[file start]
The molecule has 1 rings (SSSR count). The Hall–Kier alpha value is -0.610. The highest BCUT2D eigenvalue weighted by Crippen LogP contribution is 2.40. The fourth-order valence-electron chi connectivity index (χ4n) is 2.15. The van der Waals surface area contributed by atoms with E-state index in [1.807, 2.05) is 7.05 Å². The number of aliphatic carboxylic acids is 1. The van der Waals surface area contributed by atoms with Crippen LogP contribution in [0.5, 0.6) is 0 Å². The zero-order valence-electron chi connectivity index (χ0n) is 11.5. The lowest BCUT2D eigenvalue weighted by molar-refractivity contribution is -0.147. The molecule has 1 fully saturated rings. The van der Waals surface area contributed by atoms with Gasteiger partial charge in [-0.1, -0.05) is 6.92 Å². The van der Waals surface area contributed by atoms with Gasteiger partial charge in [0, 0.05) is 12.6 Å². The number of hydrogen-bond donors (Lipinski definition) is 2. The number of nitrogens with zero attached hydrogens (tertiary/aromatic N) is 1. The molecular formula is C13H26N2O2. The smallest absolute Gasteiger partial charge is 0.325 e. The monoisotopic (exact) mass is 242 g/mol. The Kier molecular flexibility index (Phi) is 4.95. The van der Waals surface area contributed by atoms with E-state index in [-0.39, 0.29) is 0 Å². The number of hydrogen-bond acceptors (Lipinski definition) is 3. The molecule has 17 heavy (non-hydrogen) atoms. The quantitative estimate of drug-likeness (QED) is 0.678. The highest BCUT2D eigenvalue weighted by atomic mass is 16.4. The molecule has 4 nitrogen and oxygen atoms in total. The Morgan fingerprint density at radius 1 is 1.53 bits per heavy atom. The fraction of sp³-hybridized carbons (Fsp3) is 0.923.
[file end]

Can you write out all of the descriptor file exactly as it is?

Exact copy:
The molecule has 1 rings (SSSR count). The Hall–Kier alpha value is -0.610. The highest BCUT2D eigenvalue weighted by Crippen LogP contribution is 2.40. The fourth-order valence-electron chi connectivity index (χ4n) is 2.15. The van der Waals surface area contributed by atoms with E-state index in [1.807, 2.05) is 7.05 Å². The number of aliphatic carboxylic acids is 1. The van der Waals surface area contributed by atoms with Crippen LogP contribution in [0.5, 0.6) is 0 Å². The zero-order valence-electron chi connectivity index (χ0n) is 11.5. The lowest BCUT2D eigenvalue weighted by molar-refractivity contribution is -0.147. The molecule has 1 fully saturated rings. The van der Waals surface area contributed by atoms with Gasteiger partial charge in [-0.1, -0.05) is 6.92 Å². The van der Waals surface area contributed by atoms with Gasteiger partial charge in [0, 0.05) is 12.6 Å². The number of hydrogen-bond donors (Lipinski definition) is 2. The number of nitrogens with zero attached hydrogens (tertiary/aromatic N) is 1. The molecular formula is C13H26N2O2. The smallest absolute Gasteiger partial charge is 0.325 e. The monoisotopic (exact) mass is 242 g/mol. The Kier molecular flexibility index (Phi) is 4.95. The van der Waals surface area contributed by atoms with E-state index in [-0.39, 0.29) is 0 Å². The number of hydrogen-bond acceptors (Lipinski definition) is 3. The molecule has 17 heavy (non-hydrogen) atoms. The quantitative estimate of drug-likeness (QED) is 0.678. The highest BCUT2D eigenvalue weighted by atomic mass is 16.4. The molecule has 4 nitrogen and oxygen atoms in total. The Morgan fingerprint density at radius 1 is 1.53 bits per heavy atom. The fraction of sp³-hybridized carbons (Fsp3) is 0.923.